[Ads-l] Antedating "cheesecake" - revealing photographs

Mark Mandel mark.a.mandel at GMAIL.COM
Sun Mar 31 07:14:53 UTC 2019

Good finds, especially with the confirming documentation.

• Marylin Monroe
-> Marilyn

Mark Mandel (same initials but no relation)

On Sat, Mar 30, 2019, 10:03 PM Peter Reitan <pjreitan at hotmail.com> wrote:

> I posted a piece about "Cheesecake" and "Beefcake" on my blog.
> https://esnpc.blogspot.com/2019/03/shipping-news-and-starlets-revealing.html
> I found an example of "cheesecake" from 1930 that describes the expression
> as coming from "ship news vernacular":
> [Excerpt]
> Dorothy Mackaill, blondely attractive, posing for press photographers . .
> . . . They skidded in their intentions to get a “cheese-cake picture” . . .
> .  In case you’re a bit rusty in ship news vernacular a cheese-cake picture
> is one in which the subject exposes her legs . . . . The tabs eat ‘em up .
> . . .
> [End Excerpt]
> The Film Daily, September 11, 1930, page 5.
> That description is consistent with the primary origin story, that it was
> coined by an editor looking at a shipboard photograph of Elvira Amazar from
> her arrival in the US in 1915.  Barry notes this story on his site, which
> he says he took from an exhibition at the Museum of Sex in New York City.
> The source of that story appears to be a 1953 pictorial, one-off magazine
> entitled, "Cheesecake: An American Phenomenon," with Marylin Monroe on the
> cover.  It attributes the Elvira Amazar pics to a photographer named George
> Miller of the Bain News Services.  I've been able to find three pics taken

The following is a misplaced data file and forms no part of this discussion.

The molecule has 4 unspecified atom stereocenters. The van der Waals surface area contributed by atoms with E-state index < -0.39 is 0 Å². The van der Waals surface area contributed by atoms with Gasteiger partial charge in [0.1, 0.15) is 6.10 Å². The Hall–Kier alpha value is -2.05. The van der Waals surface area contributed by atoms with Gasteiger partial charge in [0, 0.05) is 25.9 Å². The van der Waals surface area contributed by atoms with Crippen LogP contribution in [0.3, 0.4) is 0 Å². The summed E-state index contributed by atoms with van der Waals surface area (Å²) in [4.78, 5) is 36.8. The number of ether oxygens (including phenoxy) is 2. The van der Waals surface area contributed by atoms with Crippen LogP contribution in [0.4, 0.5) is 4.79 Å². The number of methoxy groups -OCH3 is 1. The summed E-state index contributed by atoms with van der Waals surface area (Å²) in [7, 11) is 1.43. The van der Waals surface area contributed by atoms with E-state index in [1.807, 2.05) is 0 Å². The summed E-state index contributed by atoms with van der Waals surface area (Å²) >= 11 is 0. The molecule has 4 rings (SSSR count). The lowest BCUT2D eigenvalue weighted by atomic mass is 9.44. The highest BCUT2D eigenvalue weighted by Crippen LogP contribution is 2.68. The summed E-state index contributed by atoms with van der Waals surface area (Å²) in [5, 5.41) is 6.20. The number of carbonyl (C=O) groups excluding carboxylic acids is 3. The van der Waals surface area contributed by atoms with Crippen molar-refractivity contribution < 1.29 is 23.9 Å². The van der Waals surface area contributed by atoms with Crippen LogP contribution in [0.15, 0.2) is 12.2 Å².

> on that day, and a comtemporary publication of one pic credits Bain, and
> images of an example of what appears to be an original surviving print has
> "[copyright] Bain" written on it.  Another print has identifying numbers
> that synch up with the numbers on the one marked Bain.  In other words, the
> documentary evidence supports the George Miller story.
> And even if George Miller didn't do it himself, it was likely a ship news
> photographer.  The earliest example of the word, and several early
> explanations of the word, all attribute its use primarily to ship news
> photographers, and define "cheesecake" specifically as posing a woman on a
> ship railing and having her hike up her skirt to show the knee.
> Beefcake is from about 1949.  An early example attributes it to the
> publicity department at Universal-International Studios.
> ------------------------------------------------------------
> The American Dialect Society - http://www.americandialect.org

The American Dialect Society - http://www.americandialect.org

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